“George, did you call the yard men?” Mom asks. “I’m looking out here at the front. All that mulch just laying around, it’s a eyesore.”

“I told you, Mildred, I ain’t heard nothing definite. Except Junior did call the other day, said they might have to put it off a week or two.”

“Put it off! I wanted to get that done today. When were you going to tell me about this?”

I try to ease back in. “Well, I hope y’all are enjoying this spring weather.”

“Junior and them got lots of jobs around here, Mildred.”

“You could have mentioned it. Here I was about to put makeup on and change into my good top, when you knew all the time they wasn’t coming.”

As I grit my teeth and listen to my parents interact for the first time that day (by phone in the same house), I wonder: how bad could anthrax be? Better that fate than being Raptured and spending eternity listening to such bickering. Maybe I’ll seduce the Arab working at the P.O., convert to Islam, get him to write me a love letter with anthrax enclosed, rub it all over myself.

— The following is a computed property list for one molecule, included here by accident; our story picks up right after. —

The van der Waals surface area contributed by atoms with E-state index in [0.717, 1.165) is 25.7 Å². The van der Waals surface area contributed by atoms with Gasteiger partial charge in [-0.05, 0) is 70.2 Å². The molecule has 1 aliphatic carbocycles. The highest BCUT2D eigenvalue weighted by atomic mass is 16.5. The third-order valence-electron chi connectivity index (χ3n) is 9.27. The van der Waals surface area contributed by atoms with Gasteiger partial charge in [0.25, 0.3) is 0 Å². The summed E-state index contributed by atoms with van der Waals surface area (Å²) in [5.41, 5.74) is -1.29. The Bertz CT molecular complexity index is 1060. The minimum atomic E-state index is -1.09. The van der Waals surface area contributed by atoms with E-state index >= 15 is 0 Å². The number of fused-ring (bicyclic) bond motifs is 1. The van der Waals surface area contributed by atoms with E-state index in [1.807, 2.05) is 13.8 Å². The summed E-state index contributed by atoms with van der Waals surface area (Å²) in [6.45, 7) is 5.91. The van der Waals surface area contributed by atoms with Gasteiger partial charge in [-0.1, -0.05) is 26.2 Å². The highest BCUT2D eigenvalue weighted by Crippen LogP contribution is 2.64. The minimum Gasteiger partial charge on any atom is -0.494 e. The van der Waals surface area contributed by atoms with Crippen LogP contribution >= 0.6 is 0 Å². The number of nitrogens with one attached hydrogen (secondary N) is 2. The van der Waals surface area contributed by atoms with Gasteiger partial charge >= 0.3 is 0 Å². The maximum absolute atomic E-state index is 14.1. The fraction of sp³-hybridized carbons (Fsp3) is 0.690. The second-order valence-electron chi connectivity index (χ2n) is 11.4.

Gabriel won’t even have to waste a precious trumpet blast on my lost soul.

This story was written by Ellen J. Perry, a Literature and Humanities instructor at A-B Tech College and UNC-Asheville. Her academic interests include 17th- and 18th-century British life and literature, Restoration drama, and Southern/ Appalachian culture. Ellen's short story "Milk, Bread, Soft Drinks" was awarded First Place in Fiction by the Bacopa Literary Review and published in their print journal (October 2015). Additional works of original fiction have appeared in Steel Toe Review, Deep South Magazine, The Dead Mule School of Southern Literature, and Gravel among others. Ellen enjoys traveling to the beach, dancing, reading, and playing with her stylish cat, Ms. Coco Chanel. For more information please visit Ellen's website at www.ellenjperry.com.